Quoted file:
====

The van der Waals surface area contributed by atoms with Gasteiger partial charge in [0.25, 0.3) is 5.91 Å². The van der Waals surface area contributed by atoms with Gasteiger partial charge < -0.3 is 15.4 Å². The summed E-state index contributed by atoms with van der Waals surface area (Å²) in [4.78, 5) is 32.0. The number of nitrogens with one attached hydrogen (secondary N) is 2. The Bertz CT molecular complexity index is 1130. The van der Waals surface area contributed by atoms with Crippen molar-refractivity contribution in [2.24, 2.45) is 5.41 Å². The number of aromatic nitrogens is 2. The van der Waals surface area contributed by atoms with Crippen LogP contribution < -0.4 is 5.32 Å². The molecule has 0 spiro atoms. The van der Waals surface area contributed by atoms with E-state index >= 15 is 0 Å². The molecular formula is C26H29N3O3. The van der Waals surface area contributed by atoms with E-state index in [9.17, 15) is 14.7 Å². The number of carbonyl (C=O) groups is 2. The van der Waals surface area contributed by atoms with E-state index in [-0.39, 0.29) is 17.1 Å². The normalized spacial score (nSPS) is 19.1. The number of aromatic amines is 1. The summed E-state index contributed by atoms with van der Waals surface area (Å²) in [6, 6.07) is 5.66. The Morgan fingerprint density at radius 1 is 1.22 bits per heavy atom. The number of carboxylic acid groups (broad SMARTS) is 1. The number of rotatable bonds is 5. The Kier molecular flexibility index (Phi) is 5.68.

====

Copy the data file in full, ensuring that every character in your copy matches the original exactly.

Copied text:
The van der Waals surface area contributed by atoms with Gasteiger partial charge in [0.25, 0.3) is 5.91 Å². The van der Waals surface area contributed by atoms with Gasteiger partial charge < -0.3 is 15.4 Å². The summed E-state index contributed by atoms with van der Waals surface area (Å²) in [4.78, 5) is 32.0. The number of nitrogens with one attached hydrogen (secondary N) is 2. The Bertz CT molecular complexity index is 1130. The van der Waals surface area contributed by atoms with Crippen molar-refractivity contribution in [2.24, 2.45) is 5.41 Å². The number of aromatic nitrogens is 2. The van der Waals surface area contributed by atoms with Crippen LogP contribution < -0.4 is 5.32 Å². The molecule has 0 spiro atoms. The van der Waals surface area contributed by atoms with E-state index >= 15 is 0 Å². The molecular formula is C26H29N3O3. The van der Waals surface area contributed by atoms with E-state index in [9.17, 15) is 14.7 Å². The number of carbonyl (C=O) groups is 2. The van der Waals surface area contributed by atoms with E-state index in [-0.39, 0.29) is 17.1 Å². The normalized spacial score (nSPS) is 19.1. The number of aromatic amines is 1. The summed E-state index contributed by atoms with van der Waals surface area (Å²) in [6, 6.07) is 5.66. The Morgan fingerprint density at radius 1 is 1.22 bits per heavy atom. The number of carboxylic acid groups (broad SMARTS) is 1. The number of rotatable bonds is 5. The Kier molecular flexibility index (Phi) is 5.68.